8

When typing in html forms, browsers like firefox or ie store the values, sometimes quietly. So when typing in another webforms, the browser smartly suggest the same information. Another method to show the dropdown list is double-clicking an empty textbox.

In a e-commerce website, the customer type the credit card number, and another sensitive information. How I do to avoid or block the browser to store that sensitive information?

Another worry is about tampered form data stored (by a malware, by example). Then the customer can select this contaminated data and compromise the site.

Regards.

7

See a longer discussion here:

How do you disable browser Autocomplete on web form field / input tag?

It looks like autocomplete="off" will work in some cases but it is not XHTML compliant.

7

Try with the atribute autocomplete="off"

It should work for single input elements:

<input type="text" autocomplete="off" name="text1" />

or to the entire form:

<form name="form1" id="form1" method="post" autocomplete="off"
  action="http://www.example.com/action">
[...]
</form>

And specifically for ASP .NET you can set it like this:

The WebForms form:

<form id="Form1" method="post" runat="server" autocomplete="off">

Textboxes:

<asp:TextBox Runat="server" ID="Textbox1" autocomplete="off"></asp:TextBox>

or at runtime:

Textbox1.Attributes.Add("autocomplete", "off");
3

It is good to use the autocomplete="off" for public computers when you store data like usernames, credit card numbers and such.

So if you build a intranet system it would be OK to do it.

2

As others have said, the answer is autocomple="off"

However I think it's worth stating why it's a good idea to use this in certain cases as some answers to this and duplicate questions have suggested it's better not to turn if off.

Stopping browsers storing credit card numbers shouldn't be left to users. Too many users won't even realise it's a problem.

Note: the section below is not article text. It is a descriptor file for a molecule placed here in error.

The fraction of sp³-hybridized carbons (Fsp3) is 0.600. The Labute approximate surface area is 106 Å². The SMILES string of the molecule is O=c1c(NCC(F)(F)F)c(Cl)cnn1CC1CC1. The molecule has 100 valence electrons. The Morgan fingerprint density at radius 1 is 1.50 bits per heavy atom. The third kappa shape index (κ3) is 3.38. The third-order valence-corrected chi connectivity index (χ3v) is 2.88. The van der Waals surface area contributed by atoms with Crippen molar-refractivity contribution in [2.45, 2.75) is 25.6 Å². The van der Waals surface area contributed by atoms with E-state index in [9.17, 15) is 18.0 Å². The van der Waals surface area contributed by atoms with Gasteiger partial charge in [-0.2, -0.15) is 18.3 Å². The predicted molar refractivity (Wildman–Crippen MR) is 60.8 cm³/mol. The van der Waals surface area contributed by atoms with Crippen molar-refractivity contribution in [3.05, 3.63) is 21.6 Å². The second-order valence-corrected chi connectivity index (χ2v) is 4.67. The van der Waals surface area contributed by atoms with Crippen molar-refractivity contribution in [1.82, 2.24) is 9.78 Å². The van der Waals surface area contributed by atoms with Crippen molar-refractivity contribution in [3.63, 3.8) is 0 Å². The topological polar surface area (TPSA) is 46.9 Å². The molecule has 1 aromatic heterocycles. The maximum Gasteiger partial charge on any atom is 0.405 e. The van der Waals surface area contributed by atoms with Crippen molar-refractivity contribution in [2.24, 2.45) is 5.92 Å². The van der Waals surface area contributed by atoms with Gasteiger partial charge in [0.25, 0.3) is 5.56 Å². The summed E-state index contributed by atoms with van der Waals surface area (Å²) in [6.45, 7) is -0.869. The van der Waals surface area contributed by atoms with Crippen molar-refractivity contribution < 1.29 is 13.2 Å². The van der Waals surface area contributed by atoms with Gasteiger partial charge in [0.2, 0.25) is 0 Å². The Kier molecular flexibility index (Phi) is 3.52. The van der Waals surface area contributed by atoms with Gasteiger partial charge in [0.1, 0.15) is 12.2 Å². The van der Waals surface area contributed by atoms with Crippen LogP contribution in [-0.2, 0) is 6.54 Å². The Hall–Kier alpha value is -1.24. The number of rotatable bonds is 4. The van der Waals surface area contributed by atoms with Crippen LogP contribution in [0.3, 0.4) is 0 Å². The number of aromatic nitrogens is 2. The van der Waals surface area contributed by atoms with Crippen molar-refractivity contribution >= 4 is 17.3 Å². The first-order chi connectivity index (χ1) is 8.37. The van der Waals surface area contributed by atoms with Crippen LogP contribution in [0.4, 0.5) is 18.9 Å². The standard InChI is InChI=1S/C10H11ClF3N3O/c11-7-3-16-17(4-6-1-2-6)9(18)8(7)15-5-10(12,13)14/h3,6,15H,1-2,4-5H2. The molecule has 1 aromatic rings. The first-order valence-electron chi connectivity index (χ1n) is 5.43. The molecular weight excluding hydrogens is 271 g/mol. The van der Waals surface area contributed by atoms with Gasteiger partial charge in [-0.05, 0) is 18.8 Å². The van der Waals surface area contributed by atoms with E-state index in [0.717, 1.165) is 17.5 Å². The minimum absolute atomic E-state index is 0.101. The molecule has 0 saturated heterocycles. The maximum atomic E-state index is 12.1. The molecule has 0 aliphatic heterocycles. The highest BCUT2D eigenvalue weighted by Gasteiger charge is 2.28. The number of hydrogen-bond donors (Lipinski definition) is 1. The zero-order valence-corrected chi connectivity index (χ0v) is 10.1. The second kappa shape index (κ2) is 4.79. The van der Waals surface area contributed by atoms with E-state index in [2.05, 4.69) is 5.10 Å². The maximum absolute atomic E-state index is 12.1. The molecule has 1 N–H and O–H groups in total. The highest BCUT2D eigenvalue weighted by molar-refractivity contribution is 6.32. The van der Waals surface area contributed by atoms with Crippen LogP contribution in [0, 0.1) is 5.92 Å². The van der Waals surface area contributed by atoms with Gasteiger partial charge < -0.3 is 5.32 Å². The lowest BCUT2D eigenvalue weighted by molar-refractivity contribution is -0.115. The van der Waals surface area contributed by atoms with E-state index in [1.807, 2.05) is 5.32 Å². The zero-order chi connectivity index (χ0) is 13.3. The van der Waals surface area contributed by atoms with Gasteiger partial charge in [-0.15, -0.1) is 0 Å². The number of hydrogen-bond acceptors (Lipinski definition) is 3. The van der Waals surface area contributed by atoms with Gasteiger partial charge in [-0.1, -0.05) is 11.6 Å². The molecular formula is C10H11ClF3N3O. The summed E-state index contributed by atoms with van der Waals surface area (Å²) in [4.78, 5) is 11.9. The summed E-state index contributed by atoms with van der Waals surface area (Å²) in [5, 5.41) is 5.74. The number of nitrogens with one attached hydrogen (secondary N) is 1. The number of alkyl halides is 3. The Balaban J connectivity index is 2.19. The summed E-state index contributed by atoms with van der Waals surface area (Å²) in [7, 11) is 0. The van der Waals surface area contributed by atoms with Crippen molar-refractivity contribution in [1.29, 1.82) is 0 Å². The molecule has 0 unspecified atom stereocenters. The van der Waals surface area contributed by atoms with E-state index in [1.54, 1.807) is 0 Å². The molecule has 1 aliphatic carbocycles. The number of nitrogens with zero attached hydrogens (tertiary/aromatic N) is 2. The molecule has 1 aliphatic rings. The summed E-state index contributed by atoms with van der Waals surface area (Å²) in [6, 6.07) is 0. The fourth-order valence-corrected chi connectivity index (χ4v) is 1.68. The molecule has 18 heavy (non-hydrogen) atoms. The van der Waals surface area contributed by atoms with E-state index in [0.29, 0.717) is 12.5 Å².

It's particularly important to turn it off on fields for credit card security codes. As this page states

"Never store the security code ... its value depends on the presumption that the only way to supply it is to read it from the physical credit card, proving that the person supplying it actually holds the card."

The problem is, if it's a public computer (cyber cafe, library etc) it's then easy for other users to steal your card details, and even on your own machine a malicious website could steal autocomplete data.

  • 1
    lol I love that quote - like i can't remember a 3 digit number! but no don't store it! in fact its illegal from PCI standpoint. – Simon_Weaver Sep 28 '11 at 2:03
0

You can put on the input fields:

autocomplete="off"

as an attribute.

That being said: DON'T DO IT.

From a usability standpoint it is a terrible idea. Particularly if there's field validation. There's nothing more annoying than having to retype parts of a form because you have to correct a completely unrelated form. Most users like the fact that they don't have to retype in credit card numbers, their name, email addresses, etc.

You will annoy far more users than you help by turning off such features.

Ultimately, security is the user's problem and their perogative. The vast majority of people use personal or work PCs so are fine with caching such information. Properly configured public terminals will clear form data when the user logs off.

So who exactly are you helping?

  • This shouldn't be downvoted. However, as for the bit about "security is the user's perogative," I think that's not necessarily the right attitude. You may be building a business application where one of the requirements is to not allow these autocomplete fields. But you may have a point sometimes. – BobbyShaftoe Jan 23 '09 at 6:26
  • 2
    Saying security is the user's problem is taking it too far, but +1 for the general gist. I hate forms that disable the autocomplete and/or use non-standard (read "stupid") field names (like "EmailAddy"). – Lawrence Dol Jan 23 '09 at 6:45
  • 2
    Stopping browsers storing credit card numbers shouldn't be left to users. Too many users won't even realise it's a problem. – Sam Hasler Jan 23 '09 at 20:17
  • It's particularly important for a card security code. As this page is.gd/gZVD says "Never store the security code ... its value depends on the presumption that the only way to supply it is to read it from the physical credit card, proving that the person supplying it actually holds the card." – Sam Hasler Jan 23 '09 at 20:26
  • 2
    Disagree here with cletus - it is the responsibility of the developer to comply with the credit card industry's rules. I think annoying the users is acceptable WRT card numbers + security codes, because it helps with your PCI compliance. Often users are the weakest link in the security chain! – Travis Leleu Mar 16 '09 at 17:45

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